We had found two seats and sat down side by side. I looked around and noticed that nobody looked up to take any notice of us. Nobody spoke, it must have been too early for that. Even though they had been able to sleep through the night without an air raid they seemed nevertheless  happy to continue their night rest here on the underground train.

I was thinking of yesterday, when one of my godmothers came to help with the necessary formalities with the authorities. First they went to the police to report my change of address.

The white building used to be the police station in 1944

The white building used to be the police station in 1944

It had to be done as the police always wanted to know were people were residing. Then we had to go to the office where the ration cards were issued. My mother would not be allowed to receive the ration cards when I was not living with her in Berlin any more. Everywhere people  made remarks that I would now go on a long journey. Perhaps they would have liked  to go away themselves from the grey and dark city.

“Well,  you will be able to sleep through the nights,” they all said with a sigh. In the end we went to the Jugendamt (office for Children’s  Affairs) to get to know Frau Fischer, the lady who would accompany me on my long train trip.

“We will get along fine with, Peter, won’t we?”  she asked me. I did not dare saying anything and only nodded. To me she  looked like an old dragon or a teacher. Which was very much the same to me anyway. And who would take the fight up to a dragon. Only Siegfried (a legendary hero) would dare.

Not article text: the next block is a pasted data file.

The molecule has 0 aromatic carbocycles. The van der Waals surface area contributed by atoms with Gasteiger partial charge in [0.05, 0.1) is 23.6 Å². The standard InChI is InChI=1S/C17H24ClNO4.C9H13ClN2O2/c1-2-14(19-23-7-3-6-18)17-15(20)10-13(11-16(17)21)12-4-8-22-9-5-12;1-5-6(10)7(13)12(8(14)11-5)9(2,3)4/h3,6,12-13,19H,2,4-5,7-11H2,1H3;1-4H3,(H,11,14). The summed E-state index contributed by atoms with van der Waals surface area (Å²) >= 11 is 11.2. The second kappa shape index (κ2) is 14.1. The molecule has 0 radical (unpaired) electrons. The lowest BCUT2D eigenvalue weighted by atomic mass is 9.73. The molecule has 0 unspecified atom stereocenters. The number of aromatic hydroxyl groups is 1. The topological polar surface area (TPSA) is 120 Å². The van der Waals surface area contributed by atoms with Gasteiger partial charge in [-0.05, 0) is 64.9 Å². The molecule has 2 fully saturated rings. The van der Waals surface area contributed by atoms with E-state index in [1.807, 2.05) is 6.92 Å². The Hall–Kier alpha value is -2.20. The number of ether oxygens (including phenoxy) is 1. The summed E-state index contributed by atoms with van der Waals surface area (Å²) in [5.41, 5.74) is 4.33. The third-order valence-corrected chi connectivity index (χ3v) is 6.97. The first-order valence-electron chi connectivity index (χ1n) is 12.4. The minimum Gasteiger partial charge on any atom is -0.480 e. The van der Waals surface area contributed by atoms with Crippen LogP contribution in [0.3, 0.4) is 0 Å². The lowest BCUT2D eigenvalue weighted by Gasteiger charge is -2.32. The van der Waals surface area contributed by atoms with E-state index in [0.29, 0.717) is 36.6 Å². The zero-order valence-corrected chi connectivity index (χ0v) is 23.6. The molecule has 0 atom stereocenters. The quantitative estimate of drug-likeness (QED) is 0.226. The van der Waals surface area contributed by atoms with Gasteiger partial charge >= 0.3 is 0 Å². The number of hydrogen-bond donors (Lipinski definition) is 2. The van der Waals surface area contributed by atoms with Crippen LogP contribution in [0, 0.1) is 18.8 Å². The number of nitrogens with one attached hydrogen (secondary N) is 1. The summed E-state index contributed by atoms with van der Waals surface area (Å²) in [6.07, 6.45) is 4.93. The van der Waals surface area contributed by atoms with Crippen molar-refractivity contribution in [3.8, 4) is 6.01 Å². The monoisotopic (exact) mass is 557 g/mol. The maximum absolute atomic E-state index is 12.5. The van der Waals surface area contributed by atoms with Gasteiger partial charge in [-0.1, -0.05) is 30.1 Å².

At   Hallesches Tor station we had to change trains. We climbed many stairs to get from the underground to the elevated train.

From the underground...

From the underground…

...to the elevated train station

…to the elevated train station

Mum walked slowly, but steady, so she would not get out of breath. I was always afraid she would die when she beat me with the carpet beater. She would only stop when she completely run out of breath and sunk on to the bed almost unconscious. Usually it took a long time before she could breathe  normally again.

“You will kill me one say,” Mum said then. I did not want that at all and felt for ever guilty. What could I do not to enrage her? I wanted to be good at all times, but something happened that made Mum angry. Soon we would have to part and her life would be much easier.

The elevated train arrived and we could continue our journey. I liked the Hochbahn  (elevated train) because from above I could observe  the traffic, the buildings  and the people below. With a bit of luck I was able to see into the windows of some apartments to see how other people were living.  This interested me a lot. I thought perhaps I could see whether other children were beaten too.

Once I saw a man hitting the table with a fist while a woman was standing beside him. But on that morning it was too early. All windows were still covered for the black out.

The train arrived at Prinzenstraße Station.  I knew the street because  the previous summer I had wagged  school one day to see the Circus Sarrasani which was in town. I had heard so much about it.

In front of the circus tent I saw an elephant for the first time in my life.  He was tethered  with a heavy chain to the ground and was moving his head and  trunk from side to side.  On the way back I stopped at the Hertie department store to look at the latest war books in the book department.

The old pre-war Hertie store

The old pre-war Hertie store